Just because someone provided their contact info doesn’t mean they’re ready to buy
“The work of lead generation doesn’t end with a list of people to contact. That’s just the first step,” says Adam Berkson, president of LiveVoice, a boutique phone support service build around twenty-five years of call center experience.
Let’s look at the easy leads first, the ones ripe for sale. Berkson knows that 78 percent of the time the first company to respond will close the deal. This is why the goal of his lead response service is to respond within sixty seconds – not within twenty-four hours or the same business day or even one hour, but within one minute.
But what about the rest of the leads? “If you respond to a lead and they don’t bite on your first attempt, don’t give up,” Berkson adds. “Too often salespeople stop after one contact, when the reality is that these unclosed leads need to be nurtured.” He knows this from experience, and he has the facts to back him up.
Two relevant stats come from Gleanster Research. The first is that 50 percent of leads are qualified but are not yet ready to buy. “This suggests they are future buyers, not present buyers,” explains Berkson. Yet the salespeople who don’t nurture leads will never know that, and they won’t be around when the people are ready to buy. They will likely lose that sale.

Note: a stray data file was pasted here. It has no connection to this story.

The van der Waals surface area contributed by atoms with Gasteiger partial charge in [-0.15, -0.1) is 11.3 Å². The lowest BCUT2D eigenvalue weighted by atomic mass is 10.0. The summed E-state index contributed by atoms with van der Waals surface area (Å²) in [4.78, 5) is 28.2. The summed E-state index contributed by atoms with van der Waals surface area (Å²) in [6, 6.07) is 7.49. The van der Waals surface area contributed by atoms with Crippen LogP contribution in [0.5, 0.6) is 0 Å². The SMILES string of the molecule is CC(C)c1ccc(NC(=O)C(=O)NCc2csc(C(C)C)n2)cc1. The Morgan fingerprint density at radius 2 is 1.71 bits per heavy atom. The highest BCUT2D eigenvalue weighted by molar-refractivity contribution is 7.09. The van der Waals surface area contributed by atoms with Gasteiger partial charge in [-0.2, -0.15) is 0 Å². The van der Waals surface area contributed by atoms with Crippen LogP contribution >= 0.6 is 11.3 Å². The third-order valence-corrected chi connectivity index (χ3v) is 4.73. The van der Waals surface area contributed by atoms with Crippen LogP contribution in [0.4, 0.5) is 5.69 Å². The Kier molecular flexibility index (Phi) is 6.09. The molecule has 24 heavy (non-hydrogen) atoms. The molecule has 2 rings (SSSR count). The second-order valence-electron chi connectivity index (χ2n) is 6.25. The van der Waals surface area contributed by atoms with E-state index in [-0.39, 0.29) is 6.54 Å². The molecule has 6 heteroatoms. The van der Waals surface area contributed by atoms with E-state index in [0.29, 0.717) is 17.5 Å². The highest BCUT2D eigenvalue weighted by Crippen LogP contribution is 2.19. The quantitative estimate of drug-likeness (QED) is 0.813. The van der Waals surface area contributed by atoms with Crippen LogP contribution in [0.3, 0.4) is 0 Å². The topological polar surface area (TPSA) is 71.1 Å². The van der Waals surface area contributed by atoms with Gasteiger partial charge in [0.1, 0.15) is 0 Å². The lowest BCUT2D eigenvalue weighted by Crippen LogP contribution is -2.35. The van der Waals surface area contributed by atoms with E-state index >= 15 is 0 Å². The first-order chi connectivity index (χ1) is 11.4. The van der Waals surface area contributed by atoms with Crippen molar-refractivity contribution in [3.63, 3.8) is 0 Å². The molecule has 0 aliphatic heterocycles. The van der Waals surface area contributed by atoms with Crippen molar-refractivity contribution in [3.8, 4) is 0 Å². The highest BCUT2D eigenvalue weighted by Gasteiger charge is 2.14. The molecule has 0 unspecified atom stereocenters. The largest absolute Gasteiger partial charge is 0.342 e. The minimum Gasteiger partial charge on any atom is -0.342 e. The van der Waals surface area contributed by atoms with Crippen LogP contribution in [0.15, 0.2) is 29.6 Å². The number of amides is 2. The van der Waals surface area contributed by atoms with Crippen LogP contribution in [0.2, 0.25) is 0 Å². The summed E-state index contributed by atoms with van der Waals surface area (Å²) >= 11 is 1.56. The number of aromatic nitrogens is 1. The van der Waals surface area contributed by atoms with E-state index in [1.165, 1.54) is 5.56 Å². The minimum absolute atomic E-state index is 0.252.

The second stat is that only 25 percent of leads are legitimate and should advance to sales. “Someone needs to nurture those leads,” he continues. “Cultivate them, develop them, and foster them.” In this example, the nurturing happens before they go to sales. But whether the lead generation team, the salesforce, or some other group nurtures these leads doesn’t matter. Who does the nurturing isn’t important. What matters is that someone handles lead nurturing and doesn’t squander those opportunities.
“Lead nurturing is a prescribed process whereby a company develops meaningful relationships with buyers at each stage in the sales process, that is, the sales funnel, the buyer’s journey,” says Berkson. “Lead nurturing is about listening to prospects and providing information and answers when they need it.”
Berkson compares this to farming. “Marketing is like planting seeds. Lead generation considers all the plants that sprout. Lead nurturing helps those plants grow until they are ready for harvesting, which is sales,” concludes Berkson.
Businesses that don’t treat all leads the same and then patiently nurture the ones that aren’t ready to buy are far more successful than those companies that pursue a one-size-fits-all sales and marketing solution.
Peter DeHaan, PhD, is a freelance writer, call center authority, and publisher of Connections Magazine, which covers the call center industry.